Even someone of “modest intellectual attainment” watching the Louisiana Legislature can appreciate the value of killing bad bills.
The House Education Committee should be commended for sending more ill-conceived bills to the “bone yard.” Why risk the highly successful TOPS to provide marginal benefits to badly broken, ineffective institutions? To pass such bills would be as feckless as the editorials that praise them.
The first point that needs to be made is that the Taylor Opportunity Program for Students, as the name states, was created to benefit STUDENTS — not institutions. All students in Louisiana have benefited, with increased rigor in high schools, increased parental involvement, increased access to college and retention of more bright students in Louisiana.
To say that it “does nothing for universities,” however, is ludicrous. Virtually every dollar of TOPS is paid to the educational institutions. To imply that absent the incentive of TOPS the school enrollment would remain the same is to defy the logic of a demand curve (where price increases, demand decreases).
It is also fallacy to think all dollars saved from reductions in TOPS would be allocated to colleges and universities.
The second point is tuition is only a portion of college costs. The students or their families are responsible for books, fees, room and board, which generally total more than tuition. So, implying they have no “skin in the game” is inaccurate.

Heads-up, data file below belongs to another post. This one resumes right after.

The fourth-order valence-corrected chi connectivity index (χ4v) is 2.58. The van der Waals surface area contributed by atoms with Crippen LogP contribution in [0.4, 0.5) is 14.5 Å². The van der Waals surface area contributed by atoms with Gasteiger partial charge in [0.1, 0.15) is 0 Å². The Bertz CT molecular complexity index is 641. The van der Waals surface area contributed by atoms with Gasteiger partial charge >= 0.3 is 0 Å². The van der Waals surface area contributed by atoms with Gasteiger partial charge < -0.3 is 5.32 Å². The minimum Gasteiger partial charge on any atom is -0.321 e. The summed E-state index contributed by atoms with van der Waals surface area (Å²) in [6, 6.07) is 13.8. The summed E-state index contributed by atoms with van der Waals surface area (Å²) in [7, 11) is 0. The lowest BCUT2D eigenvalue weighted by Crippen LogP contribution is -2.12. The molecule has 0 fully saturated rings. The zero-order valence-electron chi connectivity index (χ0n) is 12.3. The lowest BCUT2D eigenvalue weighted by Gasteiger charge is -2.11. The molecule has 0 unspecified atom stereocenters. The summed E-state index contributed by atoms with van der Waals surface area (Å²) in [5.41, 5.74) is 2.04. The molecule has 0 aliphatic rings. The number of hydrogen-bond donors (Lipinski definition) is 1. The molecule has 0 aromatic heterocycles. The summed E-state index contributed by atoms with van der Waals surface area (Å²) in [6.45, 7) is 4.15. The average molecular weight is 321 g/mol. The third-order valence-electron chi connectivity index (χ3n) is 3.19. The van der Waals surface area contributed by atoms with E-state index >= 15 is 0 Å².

The premise that because students lose their scholarships the state did not benefit also could be challenged. Isn’t a workforce with some college better than one with none?
If cost saving is really the goal, the auditor may want to consider other statistics.
The House Education Committee looked with “clear eyes” and saw that changing TOPS was not the answer.
TOPS is good for only four years and requires students to maintain certain standards, or they lose the awards.
What about the colleges? I believe TOPS graduation rate is more than 60 percent. A quick Google search showed 14 public colleges and universities in the state with 20 campuses, not counting the community colleges.
Check the four-year graduation rates, and not many would even approach 50 percent. (In fact, most data is based on a six-year graduation rate). Some are below 10 percent. How much is it costing the state and students for this abysmal performance? What opportunities are our flagship universities losing from this dilution of funds?
Readers of this newspaper would be much better served by editorials with less sarcasm and at least “modest intellectual” analysis. There should be changes, but not to TOPS.